This book is well-written and while it doesn’t suit my particular tastes, I can see how it would have a lot of appeal to some people. It brings up some interesting ideas and would likely help people define their thoughts and opinions.

My real problem is not with the book itself, but with the people who are reading it for guidance and direction rather than for thoughtful conversation. There are real politicians who are using this as a serious political treatise. It feels a bit like if, after reading The Hobbit and Lord of the Rings by J.R.R. Tolkein, a politician were to decide that every covert military action should include at least one untrained civilian to carry out some vital task. Or, after reading Ender’s Game by Orson Scott Card, one were to start recruiting child soldiers. These books are all good and thought-provoking and can certainly be used to develop one’s political stance, but they should not be taken as holy writ.

6 comments on “Atlas Shrugged by Ayn Rand, first impression

  1. Anna says:

    John Galt is definitely a mysterious presence, but to my mind, Atlas Shrugged won’t get a better Moriarty than Francisco D’Anconia. The man is brilliant, charming, and disillusioned with the world to the extent that his only apparent entertainment is to manipulate people into their own ruination, which he does very skillfully and with no concern for collateral damage. He is also constantly “laughing mockingly” which certainly doesn’t hurt in a villain character.

    • Rebecca says:

      Yeah. Frisco does make a great Moriarty character. He does have that time in the hotel room with Dagny where he appears to be having doubts regarding his master plan, but otherwise, he’s a perfect Moriarty. So far he’s actually my favorite character because, while he’s both malicious and vicious, he at least acknowledges the people he’s ruining and does so with intent rather than blowing them off entirely as Dagny does.

  2. “It’s even more of a punch in the face of all liberals than I had expected. It’s less that there are some awful characters who mouth liberal concepts merely as hypocritical excuses (because, honestly, people like that do exist, much to my dismay), it’s that there’s no acknowledgement that these people aren’t actually liberals. The whole thing reminds me a bit of a quote that I half-remember from years ago: a bad Satanist is not the same thing as a good Christian. In this instance, the application is that an incompetent Capitalist is not at all the same thing as a successful Socialist. Rand, however, does not appear to see any distinction between these.”

    Rand did see the distinction, and her villains aren’t meant to represent all modern liberals. Ayn Rand didn’t think in terms of “modern liberalism vs. modern conservatism,” because this divide is not fundamental. If you were to read We The Living, you’d find that she has two Communist protagonists who’re essentially good men. Ayn Rand, rather, thinks in terms of fundamental divides among people: rational vs. irrational, intellectually honest vs. dishonest, egoist vs. altruist, individualist vs. collectivist, value-productive vs. value-parasite, etc.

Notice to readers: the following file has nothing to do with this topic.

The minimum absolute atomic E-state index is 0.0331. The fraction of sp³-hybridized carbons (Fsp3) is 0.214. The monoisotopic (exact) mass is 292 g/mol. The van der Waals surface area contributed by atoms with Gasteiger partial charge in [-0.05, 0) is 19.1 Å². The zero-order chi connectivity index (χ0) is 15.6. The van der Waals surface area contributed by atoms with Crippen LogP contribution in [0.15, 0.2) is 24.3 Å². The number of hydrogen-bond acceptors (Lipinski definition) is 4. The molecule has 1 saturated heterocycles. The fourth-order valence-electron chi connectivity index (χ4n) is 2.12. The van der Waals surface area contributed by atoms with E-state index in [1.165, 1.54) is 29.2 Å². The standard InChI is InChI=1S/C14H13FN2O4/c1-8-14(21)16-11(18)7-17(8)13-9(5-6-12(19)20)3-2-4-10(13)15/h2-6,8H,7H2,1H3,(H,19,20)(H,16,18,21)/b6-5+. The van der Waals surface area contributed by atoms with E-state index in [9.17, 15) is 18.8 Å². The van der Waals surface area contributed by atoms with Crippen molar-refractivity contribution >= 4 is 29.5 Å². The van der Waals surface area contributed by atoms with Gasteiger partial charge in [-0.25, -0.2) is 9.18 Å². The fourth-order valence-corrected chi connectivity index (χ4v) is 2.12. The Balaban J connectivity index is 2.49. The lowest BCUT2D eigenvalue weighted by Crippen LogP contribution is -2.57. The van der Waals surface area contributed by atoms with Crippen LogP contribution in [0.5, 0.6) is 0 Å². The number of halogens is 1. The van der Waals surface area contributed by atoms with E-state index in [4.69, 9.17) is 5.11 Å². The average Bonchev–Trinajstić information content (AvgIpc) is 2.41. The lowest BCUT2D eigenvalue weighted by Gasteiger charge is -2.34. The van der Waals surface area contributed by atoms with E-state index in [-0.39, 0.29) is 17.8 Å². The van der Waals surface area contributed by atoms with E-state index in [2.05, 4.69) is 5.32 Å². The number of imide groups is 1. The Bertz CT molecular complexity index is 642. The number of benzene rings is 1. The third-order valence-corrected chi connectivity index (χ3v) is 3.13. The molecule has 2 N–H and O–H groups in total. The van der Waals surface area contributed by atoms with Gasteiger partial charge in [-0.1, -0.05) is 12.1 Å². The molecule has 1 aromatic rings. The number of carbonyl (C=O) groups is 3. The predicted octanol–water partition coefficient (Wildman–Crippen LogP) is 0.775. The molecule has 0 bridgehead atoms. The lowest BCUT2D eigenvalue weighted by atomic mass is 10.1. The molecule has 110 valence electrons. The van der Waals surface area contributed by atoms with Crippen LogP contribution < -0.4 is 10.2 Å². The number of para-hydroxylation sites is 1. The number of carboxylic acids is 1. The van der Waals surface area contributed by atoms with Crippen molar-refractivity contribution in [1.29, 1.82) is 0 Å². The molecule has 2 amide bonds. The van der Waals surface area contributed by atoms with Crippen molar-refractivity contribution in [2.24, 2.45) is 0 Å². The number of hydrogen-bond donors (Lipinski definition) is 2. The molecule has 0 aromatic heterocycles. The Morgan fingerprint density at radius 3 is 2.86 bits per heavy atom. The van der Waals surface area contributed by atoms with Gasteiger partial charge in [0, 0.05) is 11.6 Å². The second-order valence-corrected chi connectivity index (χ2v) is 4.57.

Rand has her villains mouth leftist slogans because they are the most consistent political applications of the fundamental ideas that drive her villains (and the most relevant to the plot of the novel.) But you’ll also see what you would call a “liberal” turn out not to be a villain.

    So there’s “no acknowledgement that these people aren’t actually liberals,” because Rand doesn’t think in those terms in the first place. There are also plenty of modern conservatives that Ayn Rand did and would have contempt for. (To let you in on a little secret: Paul Ryan would almost certainly be one of them.)

    Ayn Rand would fully acknowledge that there can be good, honest people on the political left, even while thinking that they are mistaken in many of their political views.

    • Rebecca says:

      I am beginning to realize how badly formed my preconceptions of Rand have been, based as they were on the various people (i.e. Paul Ryan and various old college dorm mates) who various purport to follow her philosophy or mock it unread.

      I realized, even as I was reading these first few chapters, that a lot of what Rand was writing was stuff that I would have accepted from an author I trusted. For instance, in a book written by a trusted author, I would have assumed these villains happened to be liberals, but weren’t meant to be representatives. For Rand I assumed they were. What I’m only beginning to realize is how that lack of trust was based on other people rather than Rand herself.

      Despite coming to this realization, it’s still really hard to sort through my own thought process to identify which parts of the book, judged purely on its own merit, I genuinely like or dislike.

      The video on racism that you linked was really excellent and helped me see a bit clearer the line between fiction and philosophy in Atlas Shrugged. It makes me wonder, though, how appalled she would be at the thought of corporations being treated as people. And I’ll need to check out some of the other videos, too.

      I really appreciate getting your comments as a counter weight to the my bias. It helps me gain perspective.